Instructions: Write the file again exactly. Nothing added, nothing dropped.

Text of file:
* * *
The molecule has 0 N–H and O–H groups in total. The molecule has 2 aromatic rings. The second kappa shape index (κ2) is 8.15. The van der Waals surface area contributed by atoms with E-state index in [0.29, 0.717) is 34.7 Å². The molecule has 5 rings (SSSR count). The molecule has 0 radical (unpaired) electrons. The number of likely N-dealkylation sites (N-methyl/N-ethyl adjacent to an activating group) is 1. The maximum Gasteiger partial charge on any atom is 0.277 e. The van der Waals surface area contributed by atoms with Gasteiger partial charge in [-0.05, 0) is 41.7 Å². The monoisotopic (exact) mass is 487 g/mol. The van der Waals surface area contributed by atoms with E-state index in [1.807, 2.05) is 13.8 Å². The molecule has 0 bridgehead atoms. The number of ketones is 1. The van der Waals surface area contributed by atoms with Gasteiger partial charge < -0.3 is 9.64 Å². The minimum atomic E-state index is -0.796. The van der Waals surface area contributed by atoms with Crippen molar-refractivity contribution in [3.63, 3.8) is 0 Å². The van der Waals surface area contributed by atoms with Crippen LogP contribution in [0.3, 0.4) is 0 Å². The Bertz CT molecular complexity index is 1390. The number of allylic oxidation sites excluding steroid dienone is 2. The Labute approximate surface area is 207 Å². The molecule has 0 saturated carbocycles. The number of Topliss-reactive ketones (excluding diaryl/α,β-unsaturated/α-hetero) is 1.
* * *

The molecule has 0 N–H and O–H groups in total. The molecule has 2 aromatic rings. The second kappa shape index (κ2) is 8.15. The van der Waals surface area contributed by atoms with E-state index in [0.29, 0.717) is 34.7 Å². The molecule has 5 rings (SSSR count). The molecule has 0 radical (unpaired) electrons. The number of likely N-dealkylation sites (N-methyl/N-ethyl adjacent to an activating group) is 1. The maximum Gasteiger partial charge on any atom is 0.277 e. The van der Waals surface area contributed by atoms with Gasteiger partial charge in [-0.05, 0) is 41.7 Å². The monoisotopic (exact) mass is 487 g/mol. The van der Waals surface area contributed by atoms with E-state index in [1.807, 2.05) is 13.8 Å². The molecule has 0 bridgehead atoms. The number of ketones is 1. The van der Waals surface area contributed by atoms with Gasteiger partial charge < -0.3 is 9.64 Å². The minimum atomic E-state index is -0.796. The van der Waals surface area contributed by atoms with Crippen molar-refractivity contribution in [3.63, 3.8) is 0 Å². The van der Waals surface area contributed by atoms with Crippen LogP contribution in [0.3, 0.4) is 0 Å². The Bertz CT molecular complexity index is 1390. The number of allylic oxidation sites excluding steroid dienone is 2. The Labute approximate surface area is 207 Å². The molecule has 0 saturated carbocycles. The number of Topliss-reactive ketones (excluding diaryl/α,β-unsaturated/α-hetero) is 1.